7. The tree’s lights reach farther than you can probably run
There are approximately 50,000 LED lights on 5 miles of wire, roughly 110th Street to 14th Street along Broadway. That’s one mile less than the perimeter of Central Park. It is topped with a huge Swarovski crystal star prior to the tree lighting on November 29.
8. The largest tree to date was 100ft tall
Although the tree usually stands no less than 65ft tall — or seven stories — because it needs to be dense enough to hold all the ornaments, but narrow enough to fit under bridges as it’s transported, horizontally, into Manhattan, the record-setter came from Killingworth, Connecticut and was on display in 1999. Any bigger and it probably won’t make it here, the width of New York City streets limit tree height to 110ft.
9. To find the perfect tree each year, Rockefeller Center conducts aerial searches via helicopter
For many years, David Murbach, the Center’s late garden manager, would rent a car and look for a tree on the most scenic routes. Now a team of scouts takes this loftier approach, seeking out the perfect specimen, year-round. Once spotted, a crane is required to support the tree as it’s cut, as well as to move it to a flatbed truck.
10. They’ve floated trees down the Hudson River on a barge to get them here
The size and location of the tree determine its mode of transport, trees have been driven on highways and through the streets of Manhattan on flatbed trucks, floated on a said barge, and flown in the world’s largest transport plane. They’re snuck into the city at night when traffic isn’t quite so hellacious.
11. Trees are generally donated, not purchased
Rock Center sometimes gives a small payment (in the neighborhood of $2,000) to the owners of its chosen trees. But most part with their beloved evergreens gratis, taking advantage of the garden team’s free landscaping services after the tree is removed from their grounds. Also, anyone can submit a tree for consideration, just fill out this form on Rockefeller Center’s website. You know, in case anyone out there happens to be growing gigantic Norwegian spruce on their fire escape.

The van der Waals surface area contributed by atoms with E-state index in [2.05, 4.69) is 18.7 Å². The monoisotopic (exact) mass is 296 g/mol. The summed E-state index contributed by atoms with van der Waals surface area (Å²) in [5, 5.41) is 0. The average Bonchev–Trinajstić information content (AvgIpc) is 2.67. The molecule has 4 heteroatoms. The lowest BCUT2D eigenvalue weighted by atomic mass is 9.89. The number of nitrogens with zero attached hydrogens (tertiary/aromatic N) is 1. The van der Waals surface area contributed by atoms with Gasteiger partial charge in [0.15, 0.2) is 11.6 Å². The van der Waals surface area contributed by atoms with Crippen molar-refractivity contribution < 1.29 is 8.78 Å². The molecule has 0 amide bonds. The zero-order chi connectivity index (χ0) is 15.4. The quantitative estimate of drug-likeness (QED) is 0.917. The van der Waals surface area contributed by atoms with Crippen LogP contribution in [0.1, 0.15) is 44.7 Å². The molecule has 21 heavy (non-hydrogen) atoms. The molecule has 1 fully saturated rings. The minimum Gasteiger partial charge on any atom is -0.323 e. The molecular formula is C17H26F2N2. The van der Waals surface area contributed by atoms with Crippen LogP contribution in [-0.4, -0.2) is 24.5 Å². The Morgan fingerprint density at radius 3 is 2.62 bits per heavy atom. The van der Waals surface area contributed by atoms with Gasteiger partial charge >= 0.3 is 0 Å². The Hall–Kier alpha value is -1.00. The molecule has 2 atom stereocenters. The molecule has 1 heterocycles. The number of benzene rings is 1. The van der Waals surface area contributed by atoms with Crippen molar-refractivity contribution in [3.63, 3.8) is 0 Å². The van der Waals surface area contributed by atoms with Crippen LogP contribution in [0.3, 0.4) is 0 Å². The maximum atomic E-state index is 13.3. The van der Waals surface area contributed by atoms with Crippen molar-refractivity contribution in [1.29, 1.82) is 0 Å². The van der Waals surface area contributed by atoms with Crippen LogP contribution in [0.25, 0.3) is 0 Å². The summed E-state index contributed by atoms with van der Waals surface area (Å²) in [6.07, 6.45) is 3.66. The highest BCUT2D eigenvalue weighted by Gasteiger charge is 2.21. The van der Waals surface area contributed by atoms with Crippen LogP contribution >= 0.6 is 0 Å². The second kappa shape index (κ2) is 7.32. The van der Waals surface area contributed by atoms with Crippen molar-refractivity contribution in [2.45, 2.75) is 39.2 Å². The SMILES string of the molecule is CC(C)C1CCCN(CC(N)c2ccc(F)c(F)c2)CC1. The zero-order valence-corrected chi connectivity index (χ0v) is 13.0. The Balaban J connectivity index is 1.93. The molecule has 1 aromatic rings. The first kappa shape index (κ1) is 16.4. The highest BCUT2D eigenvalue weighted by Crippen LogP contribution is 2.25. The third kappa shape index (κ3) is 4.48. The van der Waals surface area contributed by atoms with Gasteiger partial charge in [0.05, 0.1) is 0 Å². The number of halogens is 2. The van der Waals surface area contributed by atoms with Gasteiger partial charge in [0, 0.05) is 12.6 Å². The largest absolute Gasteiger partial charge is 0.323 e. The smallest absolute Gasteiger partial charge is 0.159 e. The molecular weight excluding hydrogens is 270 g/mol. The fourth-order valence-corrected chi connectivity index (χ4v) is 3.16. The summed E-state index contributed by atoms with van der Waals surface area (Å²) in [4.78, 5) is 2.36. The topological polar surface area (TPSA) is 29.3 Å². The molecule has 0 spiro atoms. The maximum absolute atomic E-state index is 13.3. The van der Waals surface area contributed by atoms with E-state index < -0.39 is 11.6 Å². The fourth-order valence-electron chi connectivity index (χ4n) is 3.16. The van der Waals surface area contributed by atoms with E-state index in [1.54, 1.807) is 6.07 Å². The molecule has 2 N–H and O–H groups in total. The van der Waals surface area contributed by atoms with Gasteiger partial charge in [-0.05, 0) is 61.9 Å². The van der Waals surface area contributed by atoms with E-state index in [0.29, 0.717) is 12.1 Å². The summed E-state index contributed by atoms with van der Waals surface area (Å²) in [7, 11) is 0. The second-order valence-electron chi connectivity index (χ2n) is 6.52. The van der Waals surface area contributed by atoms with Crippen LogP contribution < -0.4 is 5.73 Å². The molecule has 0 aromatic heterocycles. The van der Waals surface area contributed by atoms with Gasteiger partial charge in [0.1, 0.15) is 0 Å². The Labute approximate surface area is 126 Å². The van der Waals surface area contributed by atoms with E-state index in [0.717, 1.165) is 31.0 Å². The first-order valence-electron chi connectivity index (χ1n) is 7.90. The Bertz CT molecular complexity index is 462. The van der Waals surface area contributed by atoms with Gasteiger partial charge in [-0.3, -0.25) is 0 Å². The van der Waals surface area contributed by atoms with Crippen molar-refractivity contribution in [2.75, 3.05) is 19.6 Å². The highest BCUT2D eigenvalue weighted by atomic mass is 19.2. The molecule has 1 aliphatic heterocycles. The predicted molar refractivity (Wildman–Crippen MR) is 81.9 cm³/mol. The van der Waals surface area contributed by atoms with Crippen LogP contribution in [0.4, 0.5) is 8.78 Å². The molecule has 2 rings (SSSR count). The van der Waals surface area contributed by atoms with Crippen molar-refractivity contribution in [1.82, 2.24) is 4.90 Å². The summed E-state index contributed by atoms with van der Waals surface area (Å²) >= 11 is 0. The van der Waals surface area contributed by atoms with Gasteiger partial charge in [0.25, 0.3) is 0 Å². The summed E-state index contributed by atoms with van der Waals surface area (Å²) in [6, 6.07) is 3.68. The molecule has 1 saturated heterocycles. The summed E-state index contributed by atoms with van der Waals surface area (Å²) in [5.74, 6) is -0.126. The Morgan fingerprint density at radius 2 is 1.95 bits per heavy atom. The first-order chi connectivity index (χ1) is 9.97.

12. This year’s tree is 80 years old, weighs twelve tons, and traveled approximately 240 miles to Manhattan
This year’s Rockefeller Center Christmas Tree, an enormous Norway spruce, made the journey from State College, PA, to Midtown. The 75-foot tall centerpiece of Christmas at Rockefeller Center, and the source of much of the tourist foot traffic in that area, weights approximately 12 tons and is about 80 years old. (Curbed)
13. The tree gets turned into lots of useful stuff
The evergreen has been even greener since 1971 when it was turned into 30 three-bushel bags of mulch for nature trails in upper Manhattan. It has since been used to build homes for Habitat for Humanity in New York, Louisiana, India, and Brazil, and to rebuild houses in New Orleans after Hurricane Katrina. The stump, however, gets its own afterlife; it’s donated to the US Equestrian Team to be used as obstacle jumps.
If you didn’t get to see the tree lighting last night (November 29, 2017) check it out here: